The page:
Some organizations choose structures that make good use of Dunbar's insight. Sir Richard Branson, founder of the Virgin Group of businesses, was famous for popularizing the idea in his early business empire in the 1970s, when he tried to keep business units to a size of about 150. He still believes in this today. Branson says, "The challenge as you get bigger is not to become so big that you become just like another one of the big carriers. Trying to stay small while getting bigger is very important. Any company that has more than 250 people in a building is in danger of starting to become impersonal. In an ideal world, 150 people are the most that should be working in one building and in one organization, so that everyone knows each other and knows their Christian names."
The number of 150 also includes past relationships where you still want to keep in contact. Dunbar tells us that 150 would be the average group size only for communities with a very high incentive to remain together. For a group of 150 to remain cohesive, he speculates that as much as 42 percent of the group's time would have to be devoted to social grooming. And that's where the problem starts.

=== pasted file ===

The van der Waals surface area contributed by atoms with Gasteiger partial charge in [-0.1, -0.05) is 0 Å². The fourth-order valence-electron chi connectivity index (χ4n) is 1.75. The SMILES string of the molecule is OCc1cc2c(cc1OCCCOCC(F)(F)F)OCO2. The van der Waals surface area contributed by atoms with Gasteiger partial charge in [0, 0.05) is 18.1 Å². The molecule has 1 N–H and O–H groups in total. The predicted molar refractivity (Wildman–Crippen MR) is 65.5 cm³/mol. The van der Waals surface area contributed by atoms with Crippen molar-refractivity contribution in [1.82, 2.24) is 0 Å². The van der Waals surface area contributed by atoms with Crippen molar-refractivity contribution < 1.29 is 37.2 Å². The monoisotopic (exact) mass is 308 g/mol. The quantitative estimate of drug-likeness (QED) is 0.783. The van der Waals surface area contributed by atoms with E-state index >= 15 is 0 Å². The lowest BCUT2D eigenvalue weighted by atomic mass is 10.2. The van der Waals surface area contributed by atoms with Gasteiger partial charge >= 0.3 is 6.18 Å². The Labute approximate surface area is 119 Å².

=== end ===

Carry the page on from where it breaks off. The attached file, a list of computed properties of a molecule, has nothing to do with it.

The Blockage in the Village
The difference between a real village and the top 100 Village in companies is that, in the real village, you live close to your neighbors and you know them—sometimes too well. You can look across the street and the village green and watch them as they go about their daily business. Your paths intertwine and cross, and conversations and pleasantries keep everyone in touch. Some stay and some depart, but newcomers are visible and are assimilated into the community.